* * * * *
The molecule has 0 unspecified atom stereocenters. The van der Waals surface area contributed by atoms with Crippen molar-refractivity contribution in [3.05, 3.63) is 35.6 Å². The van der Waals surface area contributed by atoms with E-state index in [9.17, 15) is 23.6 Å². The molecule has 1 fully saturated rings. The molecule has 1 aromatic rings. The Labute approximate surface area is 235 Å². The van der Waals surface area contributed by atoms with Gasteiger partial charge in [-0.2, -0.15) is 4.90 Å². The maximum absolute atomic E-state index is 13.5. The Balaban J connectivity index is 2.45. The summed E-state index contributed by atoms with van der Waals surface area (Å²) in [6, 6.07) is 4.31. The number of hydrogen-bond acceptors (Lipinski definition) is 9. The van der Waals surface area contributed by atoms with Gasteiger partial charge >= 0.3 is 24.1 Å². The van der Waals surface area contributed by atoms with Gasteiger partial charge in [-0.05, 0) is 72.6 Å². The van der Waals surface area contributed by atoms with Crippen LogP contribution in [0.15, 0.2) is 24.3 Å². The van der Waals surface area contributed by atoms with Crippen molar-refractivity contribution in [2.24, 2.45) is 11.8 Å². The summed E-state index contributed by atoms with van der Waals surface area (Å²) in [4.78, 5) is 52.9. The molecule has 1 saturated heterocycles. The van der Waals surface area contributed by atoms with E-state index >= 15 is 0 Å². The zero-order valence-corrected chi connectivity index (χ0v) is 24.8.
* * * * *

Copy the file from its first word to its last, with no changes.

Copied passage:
The molecule has 0 unspecified atom stereocenters. The van der Waals surface area contributed by atoms with Crippen molar-refractivity contribution in [3.05, 3.63) is 35.6 Å². The van der Waals surface area contributed by atoms with E-state index in [9.17, 15) is 23.6 Å². The molecule has 1 fully saturated rings. The molecule has 1 aromatic rings. The Labute approximate surface area is 235 Å². The van der Waals surface area contributed by atoms with Gasteiger partial charge in [-0.2, -0.15) is 4.90 Å². The maximum absolute atomic E-state index is 13.5. The Balaban J connectivity index is 2.45. The summed E-state index contributed by atoms with van der Waals surface area (Å²) in [6, 6.07) is 4.31. The number of hydrogen-bond acceptors (Lipinski definition) is 9. The van der Waals surface area contributed by atoms with Gasteiger partial charge >= 0.3 is 24.1 Å². The van der Waals surface area contributed by atoms with Gasteiger partial charge in [-0.05, 0) is 72.6 Å². The van der Waals surface area contributed by atoms with Crippen LogP contribution in [0.15, 0.2) is 24.3 Å². The van der Waals surface area contributed by atoms with Crippen molar-refractivity contribution in [2.24, 2.45) is 11.8 Å². The summed E-state index contributed by atoms with van der Waals surface area (Å²) in [4.78, 5) is 52.9. The molecule has 1 saturated heterocycles. The van der Waals surface area contributed by atoms with E-state index >= 15 is 0 Å². The zero-order valence-corrected chi connectivity index (χ0v) is 24.8.